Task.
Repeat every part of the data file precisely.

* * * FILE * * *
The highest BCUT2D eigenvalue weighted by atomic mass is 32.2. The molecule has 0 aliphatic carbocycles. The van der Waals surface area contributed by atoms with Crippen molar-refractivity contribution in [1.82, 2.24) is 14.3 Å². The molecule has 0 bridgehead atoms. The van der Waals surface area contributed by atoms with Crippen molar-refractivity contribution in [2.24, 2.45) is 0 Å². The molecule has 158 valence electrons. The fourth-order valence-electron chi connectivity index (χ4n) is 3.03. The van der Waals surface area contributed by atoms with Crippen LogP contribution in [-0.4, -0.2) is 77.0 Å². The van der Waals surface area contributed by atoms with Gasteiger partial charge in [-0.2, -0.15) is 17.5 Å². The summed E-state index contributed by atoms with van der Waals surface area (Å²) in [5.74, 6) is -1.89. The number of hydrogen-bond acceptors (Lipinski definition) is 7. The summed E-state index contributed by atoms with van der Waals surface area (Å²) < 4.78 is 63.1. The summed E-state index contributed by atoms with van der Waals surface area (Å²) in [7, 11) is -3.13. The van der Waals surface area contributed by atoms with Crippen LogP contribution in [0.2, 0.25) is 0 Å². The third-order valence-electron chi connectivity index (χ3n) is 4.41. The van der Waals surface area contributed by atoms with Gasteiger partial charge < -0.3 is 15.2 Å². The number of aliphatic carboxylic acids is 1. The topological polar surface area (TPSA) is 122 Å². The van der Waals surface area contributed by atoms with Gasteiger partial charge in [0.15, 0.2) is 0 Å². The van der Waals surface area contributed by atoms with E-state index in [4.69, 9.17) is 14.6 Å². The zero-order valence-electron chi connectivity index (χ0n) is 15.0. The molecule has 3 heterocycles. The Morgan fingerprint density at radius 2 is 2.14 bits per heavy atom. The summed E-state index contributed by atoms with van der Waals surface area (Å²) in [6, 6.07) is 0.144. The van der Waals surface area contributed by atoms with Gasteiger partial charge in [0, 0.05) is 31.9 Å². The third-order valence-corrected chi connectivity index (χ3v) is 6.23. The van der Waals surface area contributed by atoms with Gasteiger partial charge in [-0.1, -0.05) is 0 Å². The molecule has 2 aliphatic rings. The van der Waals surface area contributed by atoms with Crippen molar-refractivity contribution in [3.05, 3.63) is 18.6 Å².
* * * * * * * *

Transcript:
The highest BCUT2D eigenvalue weighted by atomic mass is 32.2. The molecule has 0 aliphatic carbocycles. The van der Waals surface area contributed by atoms with Crippen molar-refractivity contribution in [1.82, 2.24) is 14.3 Å². The molecule has 0 bridgehead atoms. The van der Waals surface area contributed by atoms with Crippen molar-refractivity contribution in [2.24, 2.45) is 0 Å². The molecule has 158 valence electrons. The fourth-order valence-electron chi connectivity index (χ4n) is 3.03. The van der Waals surface area contributed by atoms with Crippen LogP contribution in [-0.4, -0.2) is 77.0 Å². The van der Waals surface area contributed by atoms with Gasteiger partial charge in [-0.2, -0.15) is 17.5 Å². The summed E-state index contributed by atoms with van der Waals surface area (Å²) in [5.74, 6) is -1.89. The number of hydrogen-bond acceptors (Lipinski definition) is 7. The summed E-state index contributed by atoms with van der Waals surface area (Å²) < 4.78 is 63.1. The summed E-state index contributed by atoms with van der Waals surface area (Å²) in [7, 11) is -3.13. The van der Waals surface area contributed by atoms with Crippen LogP contribution in [0.2, 0.25) is 0 Å². The third-order valence-electron chi connectivity index (χ3n) is 4.41. The van der Waals surface area contributed by atoms with Gasteiger partial charge < -0.3 is 15.2 Å². The number of aliphatic carboxylic acids is 1. The topological polar surface area (TPSA) is 122 Å². The van der Waals surface area contributed by atoms with Gasteiger partial charge in [0.15, 0.2) is 0 Å². The van der Waals surface area contributed by atoms with E-state index in [4.69, 9.17) is 14.6 Å². The zero-order valence-electron chi connectivity index (χ0n) is 15.0. The molecule has 3 heterocycles. The Morgan fingerprint density at radius 2 is 2.14 bits per heavy atom. The summed E-state index contributed by atoms with van der Waals surface area (Å²) in [6, 6.07) is 0.144. The van der Waals surface area contributed by atoms with Gasteiger partial charge in [0, 0.05) is 31.9 Å². The third-order valence-corrected chi connectivity index (χ3v) is 6.23. The van der Waals surface area contributed by atoms with Gasteiger partial charge in [-0.1, -0.05) is 0 Å². The molecule has 2 aliphatic rings. The van der Waals surface area contributed by atoms with Crippen molar-refractivity contribution in [3.05, 3.63) is 18.6 Å².